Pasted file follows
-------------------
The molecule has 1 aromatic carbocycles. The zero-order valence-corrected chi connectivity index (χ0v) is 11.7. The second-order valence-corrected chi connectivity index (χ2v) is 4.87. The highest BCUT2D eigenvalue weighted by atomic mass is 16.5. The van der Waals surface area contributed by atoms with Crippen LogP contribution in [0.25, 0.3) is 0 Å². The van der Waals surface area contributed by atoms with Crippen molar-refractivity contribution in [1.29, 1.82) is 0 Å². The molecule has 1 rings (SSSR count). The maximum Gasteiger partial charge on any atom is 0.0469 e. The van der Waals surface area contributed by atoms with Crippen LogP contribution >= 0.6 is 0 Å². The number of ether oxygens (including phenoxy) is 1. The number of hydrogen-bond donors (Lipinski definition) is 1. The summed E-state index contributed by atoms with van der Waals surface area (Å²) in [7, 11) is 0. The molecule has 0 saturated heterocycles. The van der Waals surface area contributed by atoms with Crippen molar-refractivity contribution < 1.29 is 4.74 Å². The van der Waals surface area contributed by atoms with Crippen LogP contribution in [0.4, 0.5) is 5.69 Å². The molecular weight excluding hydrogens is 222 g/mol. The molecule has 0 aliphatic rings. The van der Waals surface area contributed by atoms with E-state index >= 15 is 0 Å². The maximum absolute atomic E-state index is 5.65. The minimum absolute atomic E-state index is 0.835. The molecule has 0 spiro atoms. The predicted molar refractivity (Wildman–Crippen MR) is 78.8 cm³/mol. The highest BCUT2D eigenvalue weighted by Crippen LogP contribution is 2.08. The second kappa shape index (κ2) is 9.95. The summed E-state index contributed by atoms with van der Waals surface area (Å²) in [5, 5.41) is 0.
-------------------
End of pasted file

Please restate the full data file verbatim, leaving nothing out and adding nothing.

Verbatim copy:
The molecule has 1 aromatic carbocycles. The zero-order valence-corrected chi connectivity index (χ0v) is 11.7. The second-order valence-corrected chi connectivity index (χ2v) is 4.87. The highest BCUT2D eigenvalue weighted by atomic mass is 16.5. The van der Waals surface area contributed by atoms with Crippen LogP contribution in [0.25, 0.3) is 0 Å². The van der Waals surface area contributed by atoms with Crippen molar-refractivity contribution in [1.29, 1.82) is 0 Å². The molecule has 1 rings (SSSR count). The maximum Gasteiger partial charge on any atom is 0.0469 e. The van der Waals surface area contributed by atoms with Crippen LogP contribution >= 0.6 is 0 Å². The number of ether oxygens (including phenoxy) is 1. The number of hydrogen-bond donors (Lipinski definition) is 1. The summed E-state index contributed by atoms with van der Waals surface area (Å²) in [7, 11) is 0. The molecule has 0 saturated heterocycles. The van der Waals surface area contributed by atoms with Crippen molar-refractivity contribution < 1.29 is 4.74 Å². The van der Waals surface area contributed by atoms with Crippen LogP contribution in [0.4, 0.5) is 5.69 Å². The molecular weight excluding hydrogens is 222 g/mol. The molecule has 0 aliphatic rings. The van der Waals surface area contributed by atoms with E-state index >= 15 is 0 Å². The maximum absolute atomic E-state index is 5.65. The minimum absolute atomic E-state index is 0.835. The molecule has 0 spiro atoms. The predicted molar refractivity (Wildman–Crippen MR) is 78.8 cm³/mol. The highest BCUT2D eigenvalue weighted by Crippen LogP contribution is 2.08. The second kappa shape index (κ2) is 9.95. The summed E-state index contributed by atoms with van der Waals surface area (Å²) in [5, 5.41) is 0.